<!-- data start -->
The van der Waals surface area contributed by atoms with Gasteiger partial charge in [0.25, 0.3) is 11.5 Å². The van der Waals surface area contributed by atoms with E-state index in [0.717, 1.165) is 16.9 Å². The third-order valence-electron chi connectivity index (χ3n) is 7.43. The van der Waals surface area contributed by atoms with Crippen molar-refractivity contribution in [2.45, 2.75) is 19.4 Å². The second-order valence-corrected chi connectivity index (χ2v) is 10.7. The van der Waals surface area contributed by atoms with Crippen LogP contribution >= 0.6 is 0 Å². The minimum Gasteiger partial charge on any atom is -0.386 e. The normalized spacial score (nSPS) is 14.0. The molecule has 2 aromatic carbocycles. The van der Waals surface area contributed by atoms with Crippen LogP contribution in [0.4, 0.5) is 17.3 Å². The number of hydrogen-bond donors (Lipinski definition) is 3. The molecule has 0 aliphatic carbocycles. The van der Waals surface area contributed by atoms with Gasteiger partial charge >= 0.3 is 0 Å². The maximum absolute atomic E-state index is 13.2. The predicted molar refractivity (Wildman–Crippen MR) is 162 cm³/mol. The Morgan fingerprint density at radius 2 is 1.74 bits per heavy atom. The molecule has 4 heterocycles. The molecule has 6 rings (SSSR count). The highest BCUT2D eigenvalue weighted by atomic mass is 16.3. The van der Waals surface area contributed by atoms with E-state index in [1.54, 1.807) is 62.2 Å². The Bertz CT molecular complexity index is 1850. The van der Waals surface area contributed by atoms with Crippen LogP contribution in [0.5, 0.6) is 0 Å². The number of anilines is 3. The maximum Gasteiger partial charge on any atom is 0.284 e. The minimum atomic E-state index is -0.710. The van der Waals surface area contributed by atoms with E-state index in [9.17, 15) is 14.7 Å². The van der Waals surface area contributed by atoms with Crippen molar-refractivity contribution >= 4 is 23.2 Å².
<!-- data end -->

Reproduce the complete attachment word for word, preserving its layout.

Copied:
The van der Waals surface area contributed by atoms with Gasteiger partial charge in [0.25, 0.3) is 11.5 Å². The van der Waals surface area contributed by atoms with E-state index in [0.717, 1.165) is 16.9 Å². The third-order valence-electron chi connectivity index (χ3n) is 7.43. The van der Waals surface area contributed by atoms with Crippen molar-refractivity contribution in [2.45, 2.75) is 19.4 Å². The second-order valence-corrected chi connectivity index (χ2v) is 10.7. The van der Waals surface area contributed by atoms with Crippen LogP contribution >= 0.6 is 0 Å². The minimum Gasteiger partial charge on any atom is -0.386 e. The normalized spacial score (nSPS) is 14.0. The molecule has 2 aromatic carbocycles. The van der Waals surface area contributed by atoms with Crippen LogP contribution in [0.4, 0.5) is 17.3 Å². The number of hydrogen-bond donors (Lipinski definition) is 3. The molecule has 0 aliphatic carbocycles. The van der Waals surface area contributed by atoms with Gasteiger partial charge >= 0.3 is 0 Å². The maximum absolute atomic E-state index is 13.2. The predicted molar refractivity (Wildman–Crippen MR) is 162 cm³/mol. The Morgan fingerprint density at radius 2 is 1.74 bits per heavy atom. The molecule has 4 heterocycles. The molecule has 6 rings (SSSR count). The highest BCUT2D eigenvalue weighted by atomic mass is 16.3. The van der Waals surface area contributed by atoms with E-state index in [1.54, 1.807) is 62.2 Å². The Bertz CT molecular complexity index is 1850. The van der Waals surface area contributed by atoms with Crippen LogP contribution in [0.5, 0.6) is 0 Å². The number of anilines is 3. The maximum Gasteiger partial charge on any atom is 0.284 e. The minimum atomic E-state index is -0.710. The van der Waals surface area contributed by atoms with E-state index in [9.17, 15) is 14.7 Å². The van der Waals surface area contributed by atoms with Crippen molar-refractivity contribution >= 4 is 23.2 Å².